A comet discovered by and named for a University of Hawaii telescope two years ago will be visible in the Northern Hemisphere beginning Thursday. And now, there's new evidence that this may be where life on Earth began.
A new study just out from chemists at UH Manoa and the University of California, Berkeley, reveals that the foundation of life could have been created on comets then carried to Earth.
UH chemistry professor Ralk Kaiser and his local research partner Seol Kim used a machine to simulates a comet -- its chemical makeup and temperature, along with the vacuum in space.
To imitate cosmic rays in space, Kaiser and Kim zapped the chemicals with high-energy electrons. Tests were also done by three other researchers in Berkeley.
The reaction formed complex compounds, specifically dipeptides.
"Dipeptides are building blocks of protopeptides and also of enzymes and enzymes are very important organic and bio molecules in life as we know it on our own planet," Kaiser said.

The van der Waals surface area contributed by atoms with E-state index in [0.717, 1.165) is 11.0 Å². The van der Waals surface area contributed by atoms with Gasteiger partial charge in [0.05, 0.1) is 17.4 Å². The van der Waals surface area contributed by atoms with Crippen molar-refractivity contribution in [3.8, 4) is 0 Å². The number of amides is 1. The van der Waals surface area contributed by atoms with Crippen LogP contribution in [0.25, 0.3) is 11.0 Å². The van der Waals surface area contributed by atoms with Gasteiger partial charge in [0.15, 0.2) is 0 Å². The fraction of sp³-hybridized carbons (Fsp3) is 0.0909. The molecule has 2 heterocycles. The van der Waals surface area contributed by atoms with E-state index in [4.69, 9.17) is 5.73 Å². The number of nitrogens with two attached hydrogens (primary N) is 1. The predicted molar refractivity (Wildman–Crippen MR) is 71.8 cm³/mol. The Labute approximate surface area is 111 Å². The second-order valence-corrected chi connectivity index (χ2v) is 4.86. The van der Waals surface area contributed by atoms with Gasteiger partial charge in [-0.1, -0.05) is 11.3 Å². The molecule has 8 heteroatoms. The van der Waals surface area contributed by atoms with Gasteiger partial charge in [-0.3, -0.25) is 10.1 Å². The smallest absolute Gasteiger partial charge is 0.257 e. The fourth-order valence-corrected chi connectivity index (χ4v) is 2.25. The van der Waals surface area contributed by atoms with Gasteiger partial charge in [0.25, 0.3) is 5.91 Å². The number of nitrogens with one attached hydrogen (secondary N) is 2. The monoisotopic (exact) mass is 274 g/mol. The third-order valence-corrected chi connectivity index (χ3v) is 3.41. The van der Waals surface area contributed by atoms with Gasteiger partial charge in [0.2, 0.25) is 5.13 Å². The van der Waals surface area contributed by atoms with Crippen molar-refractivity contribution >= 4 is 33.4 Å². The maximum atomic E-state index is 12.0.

This discovery means that it's possible that a comet or asteroid brought these molecules to Earth. Or even to other planets.
"So there is also a chance if these comets impacted on earth-like planets, they might have delivered the prerequisite for life as we know it also to other planets," said Kaiser.
But Kaiser says there is more research to be done, because comets and asteroids impact Earth at a very high rate of speed, "So we have to find out, can the dipeptides really survive and how many percent of the dipeptides can survive?"
As far as that visible comet, it's called Pan-STARRS. Look for it in the west, just to the left of the point on the horizon where the sun sets, shortly after sundown. Best viewing days should be Sunday through Wednesday.